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East Timor: Ford, Kissinger and the Indonesian Invasion, 1975-76

 

Ford and Kissinger Gave Green Light to Indonesia's Invasion of East Timor, 1975: New Documents Detail Conversations with Suharto

 

 National Security Archive, Edited by William Burr and Michael L. Evans 

 

NSA, Electronic Briefing Book No. 62, , 6 December  2001

Centre for Research on Globalisation (CRG),  globalresearch.ca,  11 December 2001



BELOW IS THE NSA SUMMARY TEXT: 

The complete NSA documents and sources can be consulted at: 

 http://www.gwu.edu/~nsarchiv/NSAEBB/NSAEBB62/  


The New Evidence 

The Indonesian invasion of East Timor in December 1975 set the stage for the long, bloody, and disastrous occupation of the territory that ended only after an international peacekeeping force was introduced in 1999. President Bill Clinton cut off military aid to Indonesia in September 1999—reversing a longstanding policy of military cooperation—but questions persist about U.S. responsibility for the 1975 invasion; in particular, the degree to which Washington actually condoned or supported the bloody military offensive. Most recently, journalist Christopher Hitchens raised questions about the role of former Secretary of State Henry Kissinger in giving a green light to the invasion that has left perhaps 200,000 dead in the years since. Two newly declassified documents from the Gerald R. Ford Presidential Library, released to the National Security Archive, shed light on the Ford administration’s relationship with President Suharto of Indonesia during 1975. Of special importance is the record of Ford’s and Kissinger’s meeting with Suharto in early December 1975. The document shows that Suharto began the invasion knowing that he had the full approval of the White House. Both of these documents had been released in heavily excised form some years ago, but with Suharto now out of power, and following the collapse of Indonesian control over East Timor, the situation has changed enough that both documents have been released in their entirety.

Other documents found among State Department records at the National Archives elucidate the inner workings of U.S. policy toward the Indonesian crisis during 1975 and 1976. Besides confirming that Henry Kissinger and top advisers expected an eventual Indonesian takeover of East Timor, archival material shows that the Secretary of State fully understood that the invasion of East Timor involved the "illegal" use of U.S.-supplied military equipment because it was not used in self-defense as required by law.

Although Indonesia was a major site of U.S. energy and raw materials investment, an important petroleum exporter, strategically located near vital shipping lanes, and a significant recipient of U.S. military assistance, the country—much less the East Timor question—barely figures into Henry Kissinger’s memoirs of the Nixon and Ford administrations. Gerald Ford’s memoir briefly discusses the December 1975 visit to Jakarta but does not mention the discussion of East Timor with Suharto. Indeed, as important as the bilateral relationship was, Jakarta's brutal suppression of the independence movement in East Timor was a development that neither Ford nor Kissinger wanted people to remember about their time in power. That the two decided on a course of action of dubious legality and that resulted in the slaughter of thousands of Timorese may well have also discouraged further reflection, at least in public. No doubt the omissions from Ford's and Kissinger's memoirs also reflect the low priority that East Timor had during the Ford administration. For senior officials, the fate of a post-colonial East Timor paled in comparison to the strategic relationship with the anti-communist Suharto regime, especially in the wake of the communist victory in Vietnam, when Ford and Kissinger wanted to strengthen relations with anti-communists and check left-wing movements in the region.(1) But it is not simply a matter of omission; on several occasions Kissinger has explicitly denied that he ever had substantive discussions of East Timor with Suharto, much less having consented to Indonesian plans.(2) The new evidence contradicts Kissinger's statements: Indonesian plans for the invasion of East Timor were indeed discussed with Suharto, and Ford and Kissinger gave them the green light. As Kissinger advised Suharto on the eve of the invasion: "it is important that whatever you do succeeds quickly" but that "it would be better if it were done after we returned" to the United States.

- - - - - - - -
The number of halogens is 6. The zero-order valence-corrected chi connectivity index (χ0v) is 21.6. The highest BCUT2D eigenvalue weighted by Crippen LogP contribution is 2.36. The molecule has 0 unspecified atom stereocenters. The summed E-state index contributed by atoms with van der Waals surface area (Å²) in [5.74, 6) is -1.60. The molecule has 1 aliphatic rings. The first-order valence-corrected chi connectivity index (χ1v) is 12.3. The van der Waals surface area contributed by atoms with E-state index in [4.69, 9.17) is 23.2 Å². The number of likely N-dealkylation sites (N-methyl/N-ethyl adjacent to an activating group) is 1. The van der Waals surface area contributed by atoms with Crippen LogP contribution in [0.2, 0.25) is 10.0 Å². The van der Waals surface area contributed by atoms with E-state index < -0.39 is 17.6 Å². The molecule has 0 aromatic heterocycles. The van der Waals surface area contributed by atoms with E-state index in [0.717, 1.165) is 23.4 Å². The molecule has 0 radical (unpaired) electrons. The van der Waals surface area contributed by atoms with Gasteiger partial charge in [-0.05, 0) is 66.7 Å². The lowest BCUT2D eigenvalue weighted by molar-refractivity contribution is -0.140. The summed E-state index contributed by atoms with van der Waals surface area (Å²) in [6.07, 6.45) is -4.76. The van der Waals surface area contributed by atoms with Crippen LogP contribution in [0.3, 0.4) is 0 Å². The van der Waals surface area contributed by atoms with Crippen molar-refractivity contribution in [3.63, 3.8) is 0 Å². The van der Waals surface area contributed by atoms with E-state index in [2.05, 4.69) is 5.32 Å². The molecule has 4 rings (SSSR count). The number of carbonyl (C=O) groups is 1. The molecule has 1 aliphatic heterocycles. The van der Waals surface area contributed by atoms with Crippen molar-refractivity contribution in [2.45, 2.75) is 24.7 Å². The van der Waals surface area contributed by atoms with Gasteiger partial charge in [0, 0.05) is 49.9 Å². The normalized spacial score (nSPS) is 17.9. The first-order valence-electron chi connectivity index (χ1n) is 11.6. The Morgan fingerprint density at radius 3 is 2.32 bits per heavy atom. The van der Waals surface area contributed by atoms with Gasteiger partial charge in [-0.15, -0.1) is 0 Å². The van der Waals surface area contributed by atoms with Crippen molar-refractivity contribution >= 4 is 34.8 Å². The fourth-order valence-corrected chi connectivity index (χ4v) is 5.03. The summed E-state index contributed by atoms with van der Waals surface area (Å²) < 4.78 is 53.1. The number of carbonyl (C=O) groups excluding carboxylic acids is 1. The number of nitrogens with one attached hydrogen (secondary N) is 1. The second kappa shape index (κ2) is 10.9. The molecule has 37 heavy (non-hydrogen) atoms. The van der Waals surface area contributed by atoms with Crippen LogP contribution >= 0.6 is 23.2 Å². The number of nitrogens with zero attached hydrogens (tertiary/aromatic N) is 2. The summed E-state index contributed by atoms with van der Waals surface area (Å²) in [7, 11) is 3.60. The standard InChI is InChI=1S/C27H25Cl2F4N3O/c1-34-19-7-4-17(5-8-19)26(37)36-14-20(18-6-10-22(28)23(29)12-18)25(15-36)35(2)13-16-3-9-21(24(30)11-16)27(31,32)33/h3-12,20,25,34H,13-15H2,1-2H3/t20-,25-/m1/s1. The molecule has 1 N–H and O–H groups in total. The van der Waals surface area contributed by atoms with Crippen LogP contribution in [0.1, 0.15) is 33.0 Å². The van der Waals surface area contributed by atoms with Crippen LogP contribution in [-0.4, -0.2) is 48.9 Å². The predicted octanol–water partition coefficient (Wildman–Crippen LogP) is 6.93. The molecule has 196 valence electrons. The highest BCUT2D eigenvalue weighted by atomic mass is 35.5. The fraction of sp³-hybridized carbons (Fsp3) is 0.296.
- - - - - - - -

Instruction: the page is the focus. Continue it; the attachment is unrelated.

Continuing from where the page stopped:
Although these new documents shed important light on U.S. policy toward the East Timor question in 1975, much more needs to be learned about U.S. policymaking during 1975 and 1976. Unfortunately, most of the relevant sources are classified. The large collection of Kissinger-Scowcroft office files at the Ford Library remains unavailable, as are the records of the State Department’s Indonesia desk and the Bureau of East Asian Affairs for the 1970s. The State Department's recent acquisition of Henry Kissinger's telephone conversation transcripts might include important material, although they will probably reflect the relatively low priority that the policymakers gave to the East Timor question.

Background

The leftist military revolt that overthrew Portugal’s authoritarian regime in April 1974 encouraged nationalist movements in the Portuguese colony of East Timor calling for gradual independence from Lisbon—a position also initially favored by the new Portuguese government. One of these groups, the Timorese Democratic Union (UTD), had greater support among Timorese elites and senior Portuguese colonial administrators, while the Revolutionary Front for an Independent East Timor (Fretilin), with its left-leaning, social democratic program, had the support of younger Timorese and lower-level colonial officials. In January 1975 the two groups formed an uneasy coalition. Increasingly, Fretilin enjoyed the greatest public support and led the push for rapid independence.(3)